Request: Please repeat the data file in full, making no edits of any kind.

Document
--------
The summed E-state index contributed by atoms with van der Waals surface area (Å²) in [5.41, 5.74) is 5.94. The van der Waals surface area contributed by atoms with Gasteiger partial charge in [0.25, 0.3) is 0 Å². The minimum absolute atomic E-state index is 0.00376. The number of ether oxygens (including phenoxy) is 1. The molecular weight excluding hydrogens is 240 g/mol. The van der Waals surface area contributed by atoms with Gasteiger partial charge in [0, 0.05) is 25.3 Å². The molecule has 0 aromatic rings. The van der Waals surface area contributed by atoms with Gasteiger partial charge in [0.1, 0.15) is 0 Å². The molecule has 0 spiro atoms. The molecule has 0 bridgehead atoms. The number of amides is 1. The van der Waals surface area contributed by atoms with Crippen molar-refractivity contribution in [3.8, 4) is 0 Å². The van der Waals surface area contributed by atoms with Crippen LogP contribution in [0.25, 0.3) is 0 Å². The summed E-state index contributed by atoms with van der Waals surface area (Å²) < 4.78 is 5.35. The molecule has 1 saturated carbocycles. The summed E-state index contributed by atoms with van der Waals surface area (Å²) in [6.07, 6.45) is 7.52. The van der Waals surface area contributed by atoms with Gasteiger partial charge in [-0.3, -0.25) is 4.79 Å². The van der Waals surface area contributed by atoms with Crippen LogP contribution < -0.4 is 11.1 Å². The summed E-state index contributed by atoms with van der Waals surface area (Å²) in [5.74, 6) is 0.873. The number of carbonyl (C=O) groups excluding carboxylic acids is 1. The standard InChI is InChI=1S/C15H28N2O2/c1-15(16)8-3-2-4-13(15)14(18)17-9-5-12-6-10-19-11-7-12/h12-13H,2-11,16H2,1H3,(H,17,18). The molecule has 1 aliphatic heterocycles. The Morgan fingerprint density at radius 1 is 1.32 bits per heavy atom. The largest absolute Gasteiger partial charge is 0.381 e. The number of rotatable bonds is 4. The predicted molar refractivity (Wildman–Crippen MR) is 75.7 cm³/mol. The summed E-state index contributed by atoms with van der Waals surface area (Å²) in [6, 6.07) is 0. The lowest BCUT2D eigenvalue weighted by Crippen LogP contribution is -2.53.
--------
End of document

The summed E-state index contributed by atoms with van der Waals surface area (Å²) in [5.41, 5.74) is 5.94. The van der Waals surface area contributed by atoms with Gasteiger partial charge in [0.25, 0.3) is 0 Å². The minimum absolute atomic E-state index is 0.00376. The number of ether oxygens (including phenoxy) is 1. The molecular weight excluding hydrogens is 240 g/mol. The van der Waals surface area contributed by atoms with Gasteiger partial charge in [0, 0.05) is 25.3 Å². The molecule has 0 aromatic rings. The van der Waals surface area contributed by atoms with Gasteiger partial charge in [0.1, 0.15) is 0 Å². The molecule has 0 spiro atoms. The molecule has 0 bridgehead atoms. The number of amides is 1. The van der Waals surface area contributed by atoms with Crippen molar-refractivity contribution in [3.8, 4) is 0 Å². The van der Waals surface area contributed by atoms with Crippen LogP contribution in [0.25, 0.3) is 0 Å². The summed E-state index contributed by atoms with van der Waals surface area (Å²) < 4.78 is 5.35. The molecule has 1 saturated carbocycles. The summed E-state index contributed by atoms with van der Waals surface area (Å²) in [6.07, 6.45) is 7.52. The van der Waals surface area contributed by atoms with Gasteiger partial charge in [-0.3, -0.25) is 4.79 Å². The van der Waals surface area contributed by atoms with Crippen LogP contribution < -0.4 is 11.1 Å². The summed E-state index contributed by atoms with van der Waals surface area (Å²) in [5.74, 6) is 0.873. The number of carbonyl (C=O) groups excluding carboxylic acids is 1. The standard InChI is InChI=1S/C15H28N2O2/c1-15(16)8-3-2-4-13(15)14(18)17-9-5-12-6-10-19-11-7-12/h12-13H,2-11,16H2,1H3,(H,17,18). The molecule has 1 aliphatic heterocycles. The Morgan fingerprint density at radius 1 is 1.32 bits per heavy atom. The largest absolute Gasteiger partial charge is 0.381 e. The number of rotatable bonds is 4. The predicted molar refractivity (Wildman–Crippen MR) is 75.7 cm³/mol. The summed E-state index contributed by atoms with van der Waals surface area (Å²) in [6, 6.07) is 0. The lowest BCUT2D eigenvalue weighted by Crippen LogP contribution is -2.53.